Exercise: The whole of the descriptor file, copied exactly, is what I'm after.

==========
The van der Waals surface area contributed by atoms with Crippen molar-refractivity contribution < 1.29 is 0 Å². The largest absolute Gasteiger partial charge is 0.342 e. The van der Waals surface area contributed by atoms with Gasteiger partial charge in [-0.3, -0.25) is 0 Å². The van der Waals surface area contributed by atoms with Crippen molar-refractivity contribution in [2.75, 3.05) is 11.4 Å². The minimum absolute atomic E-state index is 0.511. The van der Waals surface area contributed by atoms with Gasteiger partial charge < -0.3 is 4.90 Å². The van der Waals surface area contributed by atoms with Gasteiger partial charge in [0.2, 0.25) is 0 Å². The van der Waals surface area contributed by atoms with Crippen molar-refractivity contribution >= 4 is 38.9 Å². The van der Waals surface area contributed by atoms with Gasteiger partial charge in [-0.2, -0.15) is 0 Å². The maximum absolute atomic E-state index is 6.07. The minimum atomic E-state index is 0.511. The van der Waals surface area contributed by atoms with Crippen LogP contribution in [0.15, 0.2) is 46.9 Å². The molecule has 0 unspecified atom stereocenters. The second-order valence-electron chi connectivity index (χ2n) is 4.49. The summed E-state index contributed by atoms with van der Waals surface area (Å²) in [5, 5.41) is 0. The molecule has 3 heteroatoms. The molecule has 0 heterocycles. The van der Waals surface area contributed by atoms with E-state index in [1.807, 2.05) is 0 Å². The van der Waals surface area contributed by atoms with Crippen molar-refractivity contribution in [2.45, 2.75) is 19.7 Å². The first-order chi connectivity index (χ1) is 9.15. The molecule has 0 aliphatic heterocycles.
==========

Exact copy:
The van der Waals surface area contributed by atoms with Crippen molar-refractivity contribution < 1.29 is 0 Å². The largest absolute Gasteiger partial charge is 0.342 e. The van der Waals surface area contributed by atoms with Gasteiger partial charge in [-0.3, -0.25) is 0 Å². The van der Waals surface area contributed by atoms with Crippen molar-refractivity contribution in [2.75, 3.05) is 11.4 Å². The minimum absolute atomic E-state index is 0.511. The van der Waals surface area contributed by atoms with Gasteiger partial charge < -0.3 is 4.90 Å². The van der Waals surface area contributed by atoms with Gasteiger partial charge in [0.2, 0.25) is 0 Å². The van der Waals surface area contributed by atoms with Crippen molar-refractivity contribution >= 4 is 38.9 Å². The van der Waals surface area contributed by atoms with Gasteiger partial charge in [-0.2, -0.15) is 0 Å². The maximum absolute atomic E-state index is 6.07. The minimum atomic E-state index is 0.511. The van der Waals surface area contributed by atoms with Crippen LogP contribution in [0.15, 0.2) is 46.9 Å². The molecule has 0 unspecified atom stereocenters. The second-order valence-electron chi connectivity index (χ2n) is 4.49. The summed E-state index contributed by atoms with van der Waals surface area (Å²) in [5, 5.41) is 0. The molecule has 3 heteroatoms. The molecule has 0 heterocycles. The van der Waals surface area contributed by atoms with E-state index in [1.807, 2.05) is 0 Å². The van der Waals surface area contributed by atoms with Crippen molar-refractivity contribution in [2.45, 2.75) is 19.7 Å². The first-order chi connectivity index (χ1) is 9.15. The molecule has 0 aliphatic heterocycles.